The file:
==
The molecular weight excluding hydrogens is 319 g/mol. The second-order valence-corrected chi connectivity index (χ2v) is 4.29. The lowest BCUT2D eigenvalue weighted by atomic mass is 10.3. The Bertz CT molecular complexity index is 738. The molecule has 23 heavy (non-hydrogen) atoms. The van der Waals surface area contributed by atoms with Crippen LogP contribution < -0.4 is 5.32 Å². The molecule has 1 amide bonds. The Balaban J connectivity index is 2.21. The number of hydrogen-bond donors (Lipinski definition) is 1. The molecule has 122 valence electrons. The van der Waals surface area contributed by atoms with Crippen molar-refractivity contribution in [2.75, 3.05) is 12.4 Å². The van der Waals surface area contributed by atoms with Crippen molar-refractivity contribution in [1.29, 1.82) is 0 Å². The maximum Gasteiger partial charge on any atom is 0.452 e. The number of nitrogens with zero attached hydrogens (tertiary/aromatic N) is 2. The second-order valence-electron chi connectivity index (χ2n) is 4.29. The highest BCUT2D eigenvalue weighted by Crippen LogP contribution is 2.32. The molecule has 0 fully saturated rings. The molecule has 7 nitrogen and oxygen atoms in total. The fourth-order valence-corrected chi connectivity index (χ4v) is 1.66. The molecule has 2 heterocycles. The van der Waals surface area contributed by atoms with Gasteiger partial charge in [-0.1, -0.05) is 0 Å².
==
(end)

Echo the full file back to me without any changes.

The molecular weight excluding hydrogens is 319 g/mol. The second-order valence-corrected chi connectivity index (χ2v) is 4.29. The lowest BCUT2D eigenvalue weighted by atomic mass is 10.3. The Bertz CT molecular complexity index is 738. The molecule has 23 heavy (non-hydrogen) atoms. The van der Waals surface area contributed by atoms with Crippen LogP contribution < -0.4 is 5.32 Å². The molecule has 1 amide bonds. The Balaban J connectivity index is 2.21. The number of hydrogen-bond donors (Lipinski definition) is 1. The molecule has 122 valence electrons. The van der Waals surface area contributed by atoms with Crippen molar-refractivity contribution in [2.75, 3.05) is 12.4 Å². The van der Waals surface area contributed by atoms with Crippen molar-refractivity contribution in [1.29, 1.82) is 0 Å². The maximum Gasteiger partial charge on any atom is 0.452 e. The number of nitrogens with zero attached hydrogens (tertiary/aromatic N) is 2. The second-order valence-electron chi connectivity index (χ2n) is 4.29. The highest BCUT2D eigenvalue weighted by Crippen LogP contribution is 2.32. The molecule has 0 fully saturated rings. The molecule has 7 nitrogen and oxygen atoms in total. The fourth-order valence-corrected chi connectivity index (χ4v) is 1.66. The molecule has 2 heterocycles. The van der Waals surface area contributed by atoms with Gasteiger partial charge in [-0.1, -0.05) is 0 Å².